Hiroshi Sugimoto: Sea of Japan, Oki 1987
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Wednesday, September 21, 2016â€“Monday, October 31, 2022
NEW YORK CITY | Central to Hiroshi Sugimotoâ€™s work is the idea of photography as a time machine. He understands the medium as a method of preserving and picturing memory and time â€” and of reckoning with the extraordinary value on the technical aspects of photography. He prints his work with meticulous attention, as is evident in the richness of each elegant image.
Take his signature prints, recently on display in New York this past October. On view in Hiroshi Sugimoto: Sea of Japan, Oki 1987 at Yoshii Gallery were 5 of the seven gelatin-silver prints from his 1987â€“1996 Seascape series.
A stable atmosphere overpowers vast murky protobiotic waters in this series. The Japanese photographer captures these monochromatic landscape portraits poignantly capture water and air while simultaneously documenting the transcendent quality of their underlying stillness.
Representing another signature style of the artist, these works are known for their equal proportions of water and sky and their lack of human presence. The Seascapes on view range from the North Atlantic Ocean to the Sea of Japan.
He said, “When was the emperor the ruling authority and also held actual power? I think the best example is the time of retired emperor GoToba (1180 â€“ 1239), who ruled during the early Kamakura period (cir. 1185 â€“ 1333).”
Around the end of the ShĹŤwa era, in the fall of 1987 (ShĹŤwa 62), he visited Okinoshima, an island in the Japan Sea. “For long I had wanted to see its seascape,” Sugimoto recalled. “I was unable to forget a poem by GoToba, who personally compiled the imperial anthology of poetry, entitled Shin kokin wakashĹ«.”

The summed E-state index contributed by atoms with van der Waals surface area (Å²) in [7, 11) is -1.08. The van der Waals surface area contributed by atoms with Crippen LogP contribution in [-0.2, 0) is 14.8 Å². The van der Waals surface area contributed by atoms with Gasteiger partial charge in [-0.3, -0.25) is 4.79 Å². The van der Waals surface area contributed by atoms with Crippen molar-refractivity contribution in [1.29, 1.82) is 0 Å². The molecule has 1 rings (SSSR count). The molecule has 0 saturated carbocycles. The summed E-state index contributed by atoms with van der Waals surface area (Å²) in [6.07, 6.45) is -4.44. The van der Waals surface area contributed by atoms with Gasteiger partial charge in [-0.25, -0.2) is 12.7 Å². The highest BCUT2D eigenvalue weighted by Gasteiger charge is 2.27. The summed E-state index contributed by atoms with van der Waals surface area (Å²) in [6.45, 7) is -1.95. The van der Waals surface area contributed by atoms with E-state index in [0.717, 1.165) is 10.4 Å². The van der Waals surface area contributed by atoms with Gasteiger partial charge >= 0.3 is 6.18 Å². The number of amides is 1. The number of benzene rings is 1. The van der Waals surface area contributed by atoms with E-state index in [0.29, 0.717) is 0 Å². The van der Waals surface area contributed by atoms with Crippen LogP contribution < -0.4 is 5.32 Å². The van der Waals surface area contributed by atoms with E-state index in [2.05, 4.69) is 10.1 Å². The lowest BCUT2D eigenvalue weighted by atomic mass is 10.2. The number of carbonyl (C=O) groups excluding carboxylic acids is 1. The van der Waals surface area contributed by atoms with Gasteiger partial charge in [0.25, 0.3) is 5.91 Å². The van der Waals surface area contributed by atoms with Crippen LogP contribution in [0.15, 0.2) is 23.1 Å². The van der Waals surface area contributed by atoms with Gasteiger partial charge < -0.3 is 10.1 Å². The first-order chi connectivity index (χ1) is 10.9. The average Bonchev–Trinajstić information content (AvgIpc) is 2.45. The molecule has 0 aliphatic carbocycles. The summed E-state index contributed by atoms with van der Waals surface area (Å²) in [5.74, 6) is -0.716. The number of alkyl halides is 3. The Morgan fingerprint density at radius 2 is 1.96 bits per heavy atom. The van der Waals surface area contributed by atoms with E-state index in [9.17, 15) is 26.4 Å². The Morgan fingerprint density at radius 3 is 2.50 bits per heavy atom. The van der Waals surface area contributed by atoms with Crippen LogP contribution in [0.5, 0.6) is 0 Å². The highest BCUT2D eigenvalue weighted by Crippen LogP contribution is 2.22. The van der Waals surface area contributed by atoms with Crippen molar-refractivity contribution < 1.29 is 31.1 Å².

I am the Governor of Niijima.
The rough winds above the waves at Okiâ€™s sea,
I make them my own. Blow!
So that is what the spirit of imperial power really is, Sugimoto told himself.
“GoToba composed this poem while in exile at Oki, a result of the JĹŤkyĹ« War (1221). The exiled emperor thought of himself as the new lord of the island, making the winds his own and subduing the sea to his command. I wanted to experience with my own eyes the sea that GoToba saw. When I arrived on the island, I was struck by the towering cliffs that face the Japan Sea for hundreds of meters. As I stood on top of them, gazing down towards the sea spread out beneath me, instead of composing a poem, I took a picture.”
Inspired by Dada and Surrealism, Hiroshi Sugimoto (Japanese, b. 1948) aims to convey and preserve a point in time through his highly technical photographs, an intention to which he consistently refers in his ongoing series, including â€śDioramasâ€ť (1976-), â€śTheatersâ€ť (1978-), â€śSeascapesâ€ť (1980-), as well as his series â€śPortraitsâ€ť (1999).
At heart, Sugimoto feels largely compelled by architecture, as is evinced by his commission from the Museum of Contemporary Art in Chicago to produce a series of large-format photographs of significant buildings from around the world. Additionally, he has worked with architects to execute various visions, including a Shinto shrine for the Naoshima Contemporary Art Center in Japan. In 2009, his photograph â€śBoden Sea, Uttwilâ€ť (1993) was selected by U2 to be the cover for their album, “No Line on the Horizon.”
Sea of Japan, Oki 1987 features 5 early works that represent time exposed; they take us to a place that has been unchanged since the beginning of humanity. In these serene seascapes, Sugimoto honors his hero by capturing the transcendent reality of the sea.
Of these works, Sugimoto has said, â€śMystery of mysteries, water and air are right there before us in the sea. Every time I view the sea, I feel a calming sense of security, as if visiting my ancestral home; I embark on a voyage of seeing.â€ť â€”rg